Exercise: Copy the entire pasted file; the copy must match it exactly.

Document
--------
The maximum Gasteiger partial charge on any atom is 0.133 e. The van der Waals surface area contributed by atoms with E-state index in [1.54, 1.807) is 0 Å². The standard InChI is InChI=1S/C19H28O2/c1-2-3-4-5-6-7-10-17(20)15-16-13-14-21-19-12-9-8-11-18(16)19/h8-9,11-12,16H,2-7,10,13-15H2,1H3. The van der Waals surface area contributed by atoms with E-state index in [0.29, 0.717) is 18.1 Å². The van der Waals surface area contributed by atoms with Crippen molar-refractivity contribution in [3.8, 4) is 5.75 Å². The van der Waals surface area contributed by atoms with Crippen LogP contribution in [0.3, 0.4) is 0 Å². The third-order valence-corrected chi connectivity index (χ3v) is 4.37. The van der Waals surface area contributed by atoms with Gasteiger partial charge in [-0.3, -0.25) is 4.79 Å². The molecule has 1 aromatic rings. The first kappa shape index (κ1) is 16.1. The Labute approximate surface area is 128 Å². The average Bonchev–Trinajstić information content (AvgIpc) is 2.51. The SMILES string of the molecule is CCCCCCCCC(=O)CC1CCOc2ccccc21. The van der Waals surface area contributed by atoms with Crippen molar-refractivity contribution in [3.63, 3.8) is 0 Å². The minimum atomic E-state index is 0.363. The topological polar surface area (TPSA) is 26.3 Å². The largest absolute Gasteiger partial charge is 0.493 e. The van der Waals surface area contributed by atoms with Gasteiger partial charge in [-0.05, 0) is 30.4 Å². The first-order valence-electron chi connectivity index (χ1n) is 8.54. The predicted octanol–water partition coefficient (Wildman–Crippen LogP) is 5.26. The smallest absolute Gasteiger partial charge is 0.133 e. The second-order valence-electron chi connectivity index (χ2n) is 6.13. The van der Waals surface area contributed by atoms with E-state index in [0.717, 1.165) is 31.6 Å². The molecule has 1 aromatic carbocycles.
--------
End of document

The maximum Gasteiger partial charge on any atom is 0.133 e. The van der Waals surface area contributed by atoms with E-state index in [1.54, 1.807) is 0 Å². The standard InChI is InChI=1S/C19H28O2/c1-2-3-4-5-6-7-10-17(20)15-16-13-14-21-19-12-9-8-11-18(16)19/h8-9,11-12,16H,2-7,10,13-15H2,1H3. The van der Waals surface area contributed by atoms with E-state index in [0.29, 0.717) is 18.1 Å². The van der Waals surface area contributed by atoms with Crippen molar-refractivity contribution in [3.8, 4) is 5.75 Å². The van der Waals surface area contributed by atoms with Crippen LogP contribution in [0.3, 0.4) is 0 Å². The third-order valence-corrected chi connectivity index (χ3v) is 4.37. The van der Waals surface area contributed by atoms with Gasteiger partial charge in [-0.3, -0.25) is 4.79 Å². The molecule has 1 aromatic rings. The first kappa shape index (κ1) is 16.1. The Labute approximate surface area is 128 Å². The average Bonchev–Trinajstić information content (AvgIpc) is 2.51. The SMILES string of the molecule is CCCCCCCCC(=O)CC1CCOc2ccccc21. The van der Waals surface area contributed by atoms with Crippen molar-refractivity contribution in [3.63, 3.8) is 0 Å². The minimum atomic E-state index is 0.363. The topological polar surface area (TPSA) is 26.3 Å². The largest absolute Gasteiger partial charge is 0.493 e. The van der Waals surface area contributed by atoms with Gasteiger partial charge in [-0.05, 0) is 30.4 Å². The first-order valence-electron chi connectivity index (χ1n) is 8.54. The predicted octanol–water partition coefficient (Wildman–Crippen LogP) is 5.26. The smallest absolute Gasteiger partial charge is 0.133 e. The second-order valence-electron chi connectivity index (χ2n) is 6.13. The van der Waals surface area contributed by atoms with E-state index in [0.717, 1.165) is 31.6 Å². The molecule has 1 aromatic carbocycles.